Your Moment of Reformation: Reconciliation in the Reformation

By Ted Kalkwarf, Retired Pastor and CtK Member

Martin Luther led an incredible yet complicated life on his journey to take on the formidable foe of the Catholic church. In 1523, Luther accused the Catholics of being unfair to the Jews, thus making it difficult to convert them. He was quoted as saying, “deal gently with them; we must be guided by the law of Christian love, not by papal law.” Unfortunately, this view of Luther's changed over time.

Fifteen years later, rumors of Jewish efforts to convert Christians so upset him, he vented that God had deserted them as a “chosen people.” Luther proposed seven measures of “sharp mercy” that he recommended be taken against the Jews. Included were such things as “set fire to their synagogues or schools” and that Jewish houses should be “razed and destroyed.” 

These restrictions created a “ghetto-gated community.” On the campus of Hebrew University in Jerusalem is a museum containing the history of these ghettos. Each diorama is similar: a walled community with secure gate and in the center, the sanctuary or synagogue. Each synagogue has a tunnel leading to a safe exit outside the city. All of the dioramas are connected by a continuous strand of barbed wire. 

On the roof of the St. Marien church in Wittenburg is a derogatory stone carving portraying Judensau or Jews. This is a church where Martin Luther taught and preached. 


It is difficult to reconcile this troubling aspect of Luther’s life with our knowledge of the many contributions that he made. However, efforts have been made for reconciliation. Since the establishment of the nation of Israel, Wittenberg has hosted retreats for youth from Germany and Israel. They have changed the landscape of St. Marien church by planting a “tree of life” on the grounds representing the modern day effort of peace-making between Christians and Jews.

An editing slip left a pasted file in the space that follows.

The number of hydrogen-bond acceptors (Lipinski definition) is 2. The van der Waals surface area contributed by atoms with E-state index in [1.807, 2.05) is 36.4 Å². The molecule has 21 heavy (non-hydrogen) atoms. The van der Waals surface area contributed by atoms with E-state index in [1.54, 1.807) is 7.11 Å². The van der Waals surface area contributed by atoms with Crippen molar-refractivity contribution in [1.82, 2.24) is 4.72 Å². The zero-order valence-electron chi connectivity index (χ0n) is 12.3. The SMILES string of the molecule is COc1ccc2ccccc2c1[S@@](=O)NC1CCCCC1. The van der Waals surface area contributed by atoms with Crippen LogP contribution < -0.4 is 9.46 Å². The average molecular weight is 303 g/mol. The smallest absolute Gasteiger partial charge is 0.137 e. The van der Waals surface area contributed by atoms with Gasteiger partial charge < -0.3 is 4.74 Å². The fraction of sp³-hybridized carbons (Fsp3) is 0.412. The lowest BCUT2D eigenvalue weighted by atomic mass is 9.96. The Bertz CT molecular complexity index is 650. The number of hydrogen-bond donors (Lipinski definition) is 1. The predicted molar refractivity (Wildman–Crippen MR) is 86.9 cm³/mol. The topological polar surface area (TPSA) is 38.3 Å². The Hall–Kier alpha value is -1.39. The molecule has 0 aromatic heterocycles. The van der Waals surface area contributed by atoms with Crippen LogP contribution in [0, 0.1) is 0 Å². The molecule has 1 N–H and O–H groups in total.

What is a Moment of Reformation?
Our most concentrated time of observing the 500th Anniversary of the Reformation will take place this fall. In the meantime, we’re offering these brief “Moments of Reformation” offered by pastors, lay staff and members of CtK. We’ll offer reflections on a number of topics related to the Reformation, balancing a helpful look back over the past half-millennium with a forward-looking, outward directed commemoration, focused on the amazing grace and everlasting mercy of God in Jesus Christ.

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Delve into what it means to be Lutheran this October in a Reformation small group. Let us know if you're interested.